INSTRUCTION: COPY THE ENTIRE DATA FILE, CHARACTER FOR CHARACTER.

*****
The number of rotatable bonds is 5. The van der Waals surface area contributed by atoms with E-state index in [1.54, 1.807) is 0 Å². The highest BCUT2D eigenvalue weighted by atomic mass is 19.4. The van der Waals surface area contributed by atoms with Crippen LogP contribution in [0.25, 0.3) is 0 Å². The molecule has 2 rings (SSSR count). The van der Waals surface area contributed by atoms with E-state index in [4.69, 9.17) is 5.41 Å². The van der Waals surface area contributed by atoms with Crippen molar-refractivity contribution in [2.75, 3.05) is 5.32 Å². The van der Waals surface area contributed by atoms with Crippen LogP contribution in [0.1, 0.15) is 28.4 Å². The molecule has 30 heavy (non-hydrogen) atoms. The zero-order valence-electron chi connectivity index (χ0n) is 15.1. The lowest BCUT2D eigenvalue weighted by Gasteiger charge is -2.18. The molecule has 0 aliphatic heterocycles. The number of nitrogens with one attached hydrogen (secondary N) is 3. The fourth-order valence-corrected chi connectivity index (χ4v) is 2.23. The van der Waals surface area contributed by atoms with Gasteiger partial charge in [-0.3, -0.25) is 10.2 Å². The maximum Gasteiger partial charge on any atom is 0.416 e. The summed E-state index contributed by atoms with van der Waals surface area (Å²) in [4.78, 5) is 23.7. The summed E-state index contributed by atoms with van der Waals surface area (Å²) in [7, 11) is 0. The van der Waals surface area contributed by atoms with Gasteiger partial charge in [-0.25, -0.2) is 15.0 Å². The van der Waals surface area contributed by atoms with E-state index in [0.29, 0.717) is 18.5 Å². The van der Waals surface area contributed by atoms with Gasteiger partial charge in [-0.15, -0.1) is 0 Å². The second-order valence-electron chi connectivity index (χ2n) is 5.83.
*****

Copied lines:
The number of rotatable bonds is 5. The van der Waals surface area contributed by atoms with E-state index in [1.54, 1.807) is 0 Å². The highest BCUT2D eigenvalue weighted by atomic mass is 19.4. The van der Waals surface area contributed by atoms with Crippen LogP contribution in [0.25, 0.3) is 0 Å². The molecule has 2 rings (SSSR count). The van der Waals surface area contributed by atoms with E-state index in [4.69, 9.17) is 5.41 Å². The van der Waals surface area contributed by atoms with Crippen molar-refractivity contribution in [2.75, 3.05) is 5.32 Å². The van der Waals surface area contributed by atoms with Crippen LogP contribution in [0.1, 0.15) is 28.4 Å². The molecule has 30 heavy (non-hydrogen) atoms. The zero-order valence-electron chi connectivity index (χ0n) is 15.1. The lowest BCUT2D eigenvalue weighted by Gasteiger charge is -2.18. The molecule has 0 aliphatic heterocycles. The number of nitrogens with one attached hydrogen (secondary N) is 3. The fourth-order valence-corrected chi connectivity index (χ4v) is 2.23. The van der Waals surface area contributed by atoms with Gasteiger partial charge in [-0.3, -0.25) is 10.2 Å². The maximum Gasteiger partial charge on any atom is 0.416 e. The summed E-state index contributed by atoms with van der Waals surface area (Å²) in [4.78, 5) is 23.7. The summed E-state index contributed by atoms with van der Waals surface area (Å²) in [7, 11) is 0. The van der Waals surface area contributed by atoms with Gasteiger partial charge in [-0.25, -0.2) is 15.0 Å². The van der Waals surface area contributed by atoms with E-state index in [0.29, 0.717) is 18.5 Å². The van der Waals surface area contributed by atoms with Gasteiger partial charge in [-0.15, -0.1) is 0 Å². The second-order valence-electron chi connectivity index (χ2n) is 5.83.